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AIPAC’s gamble

Given the current political reality in the U.S., the American Israel Public Affairs Committee’s shift may be pragmatic, but it entails risks.

The 2018 AIPAC Policy Conference in Washington, D.C. on March 6, 2018. Photo by Haim Zach/GPO.
The 2018 AIPAC Policy Conference in Washington, D.C. on March 6, 2018. Photo by Haim Zach/GPO.
Shuki Friedman. Credit: The Israel Democracy Institute.
Shuki Friedman
Dr. Shuki Friedman is vice president of the Jewish People Policy Institute and a lecturer in law at the Peres Academic Center.

The American Israel Public Affairs Committee (AIPAC), the pro-Israel lobby in Washington, recently announced that it would no longer confine itself to its usual political activity in Washington, but would support specific candidates for office, Republicans and Democrats, who support Israel—even in the upcoming primary season. In so doing, AIPAC is changing its policy of avoiding direct involvement in U.S. election proceedings.

The change, which the organization’s leaders believe is necessitated by reality, will make Israel much more of a central issue in U.S. elections. Time will tell if the move increases support for Israel, but it is already clear that it will place AIPAC at the forefront of U.S. political campaigns and no doubt pose difficult dilemmas for its backers. It even spurs fears that it will cause more anti-Semitism, from both the right and the left.

The growing political polarization in the United States, and the almost complete inability of Republicans and Democrats to cooperate, has changed the rules of the game there. This change could have a significant impact on support for Israel. After many years of being an issue that managed to unite significant parts of the two parties, support for Israel has been eroded by shifts in American politics.

In the past, AIPAC  enjoyed sterling status in and access to all parts of the U.S. Congress. In recent years, however, it has discovered that the traditional ways of working with the House of Representatives—through volunteers within the constituencies of elected officials, for instance—are increasingly being blocked.

Understanding that U.S. election results are, in part, determined in primaries at the local, district and state levels, the lobby has decided to plunge into the stormy waters of direct financial support for House and Senate candidates. To this end, AIPAC has launched two political action committees (PACs), a federal PAC and a super PAC, which are virtually unhindered in the sources of their fundraising, to unabashedly support the campaigns of pro-Israel candidates in both parties.

Until now, AIPAC acted, mainly, only when the composition of the House had been determined in its biennial election cycle—to persuade the elected representatives to support Israel—but, from now on, it will actively endeavor to facilitate the election of pro-Israel candidates.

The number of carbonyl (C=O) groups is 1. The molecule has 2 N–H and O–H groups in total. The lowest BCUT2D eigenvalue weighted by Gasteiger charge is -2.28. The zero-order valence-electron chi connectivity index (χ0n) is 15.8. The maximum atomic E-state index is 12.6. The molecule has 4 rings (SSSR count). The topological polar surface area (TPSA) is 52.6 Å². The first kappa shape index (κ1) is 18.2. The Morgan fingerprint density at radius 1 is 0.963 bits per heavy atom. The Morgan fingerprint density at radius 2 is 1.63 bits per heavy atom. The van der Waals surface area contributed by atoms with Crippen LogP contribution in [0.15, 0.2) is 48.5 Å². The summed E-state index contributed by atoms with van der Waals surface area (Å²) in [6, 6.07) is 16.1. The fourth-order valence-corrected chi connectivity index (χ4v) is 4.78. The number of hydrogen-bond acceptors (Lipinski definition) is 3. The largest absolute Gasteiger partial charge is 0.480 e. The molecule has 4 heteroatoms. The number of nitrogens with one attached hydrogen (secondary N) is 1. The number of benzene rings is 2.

Given the political reality in the United States, AIPAC’s move may indeed be a pragmatic innovation. But it is also clear that this course of action entails risks—for AIPAC, for American Jews and also for support for the State of Israel.

A foundational ethos of AIPAC’s work has been its bipartisan positioning. The establishment of political action committees, fundraising and direct support for candidates’ campaigns will allow each party to argue that the lobby invests more money in the opposing side, thus tying it, and Israel, to a particular political faction.

The litmus test for “Israel support” can also be elusive. Will extremist candidates from the right and left who support Israel in principle but sharply criticize it for its policies towards the Palestinians or towards those who deploy semi-anti-Semitic expressions be considered supporters of Israel? Will those who unequivocally support Israel but oppose the continuation of its U.S. security assistance merit backing?

Israel’s place in the U.S. elections in recent decades has been relatively marginal. Pro-Israel candidates and their campaigns, in light of AIPAC’s financial backing, may feel incentivized to prioritize it on their political agenda.

This gamble could emerge as a blessing, but it also carries a risk of blowback from Israel’s critics on the left, or anti-Semites on the right, that Israel’s prominence in the machinations of U.S. politics will “stab them in the back.”

Another possible risk is that Israeli actors might be tempted to intervene in the U.S. electoral process, which would be perceived by more than a few Americans as a gross interference in their political system.

U.S. support for Israel and its security is perhaps the most important strategic asset that Israel has in the international arena. AIPAC’s evolution and preservation are also essential, and finding ways to maintain these in America’s changing political reality is welcome.

It is to be hoped that the new strategy will be carefully and sensibly seasoned and prove itself over time, and that the lobby will not—for the sake of Jews and Israel—lose its bet.

Dr. Shuki Friedman is the vice president of the Jewish People Policy Institute and a lecturer of law at the Peres Academic Center.

The opinions and facts presented in this article are those of the author, and neither JNS nor its partners assume any responsibility for them.

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